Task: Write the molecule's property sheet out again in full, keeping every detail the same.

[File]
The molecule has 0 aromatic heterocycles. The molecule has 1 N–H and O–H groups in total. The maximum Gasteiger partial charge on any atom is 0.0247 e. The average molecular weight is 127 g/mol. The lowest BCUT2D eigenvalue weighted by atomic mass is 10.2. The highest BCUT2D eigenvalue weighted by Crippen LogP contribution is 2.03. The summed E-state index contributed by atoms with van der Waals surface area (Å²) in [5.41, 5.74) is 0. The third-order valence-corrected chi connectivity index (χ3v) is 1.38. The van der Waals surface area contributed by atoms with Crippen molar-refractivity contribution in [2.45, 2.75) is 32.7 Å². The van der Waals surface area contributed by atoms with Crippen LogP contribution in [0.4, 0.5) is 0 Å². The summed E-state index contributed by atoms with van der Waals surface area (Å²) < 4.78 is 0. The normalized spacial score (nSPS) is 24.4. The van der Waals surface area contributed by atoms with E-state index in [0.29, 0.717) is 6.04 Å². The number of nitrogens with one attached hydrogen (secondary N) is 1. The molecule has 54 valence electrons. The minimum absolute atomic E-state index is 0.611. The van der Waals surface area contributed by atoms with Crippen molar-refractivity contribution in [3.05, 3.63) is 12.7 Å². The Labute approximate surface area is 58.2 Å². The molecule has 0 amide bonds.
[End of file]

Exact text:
The molecule has 0 aromatic heterocycles. The molecule has 1 N–H and O–H groups in total. The maximum Gasteiger partial charge on any atom is 0.0247 e. The average molecular weight is 127 g/mol. The lowest BCUT2D eigenvalue weighted by atomic mass is 10.2. The highest BCUT2D eigenvalue weighted by Crippen LogP contribution is 2.03. The summed E-state index contributed by atoms with van der Waals surface area (Å²) in [5.41, 5.74) is 0. The third-order valence-corrected chi connectivity index (χ3v) is 1.38. The van der Waals surface area contributed by atoms with Crippen molar-refractivity contribution in [2.45, 2.75) is 32.7 Å². The van der Waals surface area contributed by atoms with Crippen LogP contribution in [0.4, 0.5) is 0 Å². The summed E-state index contributed by atoms with van der Waals surface area (Å²) < 4.78 is 0. The normalized spacial score (nSPS) is 24.4. The van der Waals surface area contributed by atoms with E-state index in [0.29, 0.717) is 6.04 Å². The number of nitrogens with one attached hydrogen (secondary N) is 1. The molecule has 54 valence electrons. The minimum absolute atomic E-state index is 0.611. The van der Waals surface area contributed by atoms with Crippen molar-refractivity contribution in [3.05, 3.63) is 12.7 Å². The Labute approximate surface area is 58.2 Å². The molecule has 0 amide bonds.